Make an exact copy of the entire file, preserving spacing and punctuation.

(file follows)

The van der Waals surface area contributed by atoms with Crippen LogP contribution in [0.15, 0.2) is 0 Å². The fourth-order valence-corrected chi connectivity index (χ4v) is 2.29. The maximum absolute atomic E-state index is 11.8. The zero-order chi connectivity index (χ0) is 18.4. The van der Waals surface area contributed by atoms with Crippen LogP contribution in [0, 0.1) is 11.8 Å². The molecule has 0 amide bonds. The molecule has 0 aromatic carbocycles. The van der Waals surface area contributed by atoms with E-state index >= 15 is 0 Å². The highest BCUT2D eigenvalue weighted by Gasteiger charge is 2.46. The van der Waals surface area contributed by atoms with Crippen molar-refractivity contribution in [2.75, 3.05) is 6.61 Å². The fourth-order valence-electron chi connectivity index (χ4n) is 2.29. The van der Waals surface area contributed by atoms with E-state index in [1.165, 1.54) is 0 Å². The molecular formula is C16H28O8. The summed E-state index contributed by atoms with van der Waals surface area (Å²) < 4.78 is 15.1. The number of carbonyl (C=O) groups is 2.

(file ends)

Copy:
The van der Waals surface area contributed by atoms with Crippen LogP contribution in [0.15, 0.2) is 0 Å². The fourth-order valence-corrected chi connectivity index (χ4v) is 2.29. The maximum absolute atomic E-state index is 11.8. The zero-order chi connectivity index (χ0) is 18.4. The van der Waals surface area contributed by atoms with Crippen LogP contribution in [0, 0.1) is 11.8 Å². The molecule has 0 amide bonds. The molecule has 0 aromatic carbocycles. The van der Waals surface area contributed by atoms with E-state index >= 15 is 0 Å². The highest BCUT2D eigenvalue weighted by Gasteiger charge is 2.46. The van der Waals surface area contributed by atoms with Crippen molar-refractivity contribution in [2.75, 3.05) is 6.61 Å². The fourth-order valence-electron chi connectivity index (χ4n) is 2.29. The van der Waals surface area contributed by atoms with E-state index in [1.165, 1.54) is 0 Å². The molecular formula is C16H28O8. The summed E-state index contributed by atoms with van der Waals surface area (Å²) < 4.78 is 15.1. The number of carbonyl (C=O) groups is 2.